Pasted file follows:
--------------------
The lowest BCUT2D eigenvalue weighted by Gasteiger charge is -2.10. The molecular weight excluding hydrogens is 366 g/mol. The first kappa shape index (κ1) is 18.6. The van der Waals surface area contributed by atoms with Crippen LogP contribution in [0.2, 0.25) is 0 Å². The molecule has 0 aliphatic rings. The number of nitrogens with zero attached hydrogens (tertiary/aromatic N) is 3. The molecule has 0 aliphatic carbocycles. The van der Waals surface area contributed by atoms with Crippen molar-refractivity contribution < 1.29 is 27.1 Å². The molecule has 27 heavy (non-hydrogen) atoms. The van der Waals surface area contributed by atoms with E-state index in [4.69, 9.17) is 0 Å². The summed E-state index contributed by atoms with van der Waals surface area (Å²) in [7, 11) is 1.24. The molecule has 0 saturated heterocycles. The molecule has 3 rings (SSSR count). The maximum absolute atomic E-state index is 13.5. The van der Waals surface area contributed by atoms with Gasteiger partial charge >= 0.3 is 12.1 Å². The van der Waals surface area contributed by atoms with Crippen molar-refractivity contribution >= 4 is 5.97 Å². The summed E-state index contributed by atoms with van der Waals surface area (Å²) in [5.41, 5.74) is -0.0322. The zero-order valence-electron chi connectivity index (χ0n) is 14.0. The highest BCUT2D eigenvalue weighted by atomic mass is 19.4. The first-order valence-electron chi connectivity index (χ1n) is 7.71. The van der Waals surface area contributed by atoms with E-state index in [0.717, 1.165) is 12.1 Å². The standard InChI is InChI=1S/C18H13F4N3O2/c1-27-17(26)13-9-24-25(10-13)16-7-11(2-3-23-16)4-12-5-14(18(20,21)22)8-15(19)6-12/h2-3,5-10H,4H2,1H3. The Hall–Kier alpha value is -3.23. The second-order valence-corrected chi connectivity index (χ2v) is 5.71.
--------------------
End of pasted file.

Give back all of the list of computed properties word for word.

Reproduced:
The lowest BCUT2D eigenvalue weighted by Gasteiger charge is -2.10. The molecular weight excluding hydrogens is 366 g/mol. The first kappa shape index (κ1) is 18.6. The van der Waals surface area contributed by atoms with Crippen LogP contribution in [0.2, 0.25) is 0 Å². The molecule has 0 aliphatic rings. The number of nitrogens with zero attached hydrogens (tertiary/aromatic N) is 3. The molecule has 0 aliphatic carbocycles. The van der Waals surface area contributed by atoms with Crippen molar-refractivity contribution < 1.29 is 27.1 Å². The molecule has 27 heavy (non-hydrogen) atoms. The van der Waals surface area contributed by atoms with E-state index in [4.69, 9.17) is 0 Å². The summed E-state index contributed by atoms with van der Waals surface area (Å²) in [7, 11) is 1.24. The molecule has 0 saturated heterocycles. The molecule has 3 rings (SSSR count). The maximum absolute atomic E-state index is 13.5. The van der Waals surface area contributed by atoms with Gasteiger partial charge >= 0.3 is 12.1 Å². The van der Waals surface area contributed by atoms with Crippen molar-refractivity contribution >= 4 is 5.97 Å². The summed E-state index contributed by atoms with van der Waals surface area (Å²) in [5.41, 5.74) is -0.0322. The zero-order valence-electron chi connectivity index (χ0n) is 14.0. The highest BCUT2D eigenvalue weighted by atomic mass is 19.4. The first-order valence-electron chi connectivity index (χ1n) is 7.71. The van der Waals surface area contributed by atoms with E-state index in [0.717, 1.165) is 12.1 Å². The standard InChI is InChI=1S/C18H13F4N3O2/c1-27-17(26)13-9-24-25(10-13)16-7-11(2-3-23-16)4-12-5-14(18(20,21)22)8-15(19)6-12/h2-3,5-10H,4H2,1H3. The Hall–Kier alpha value is -3.23. The second-order valence-corrected chi connectivity index (χ2v) is 5.71.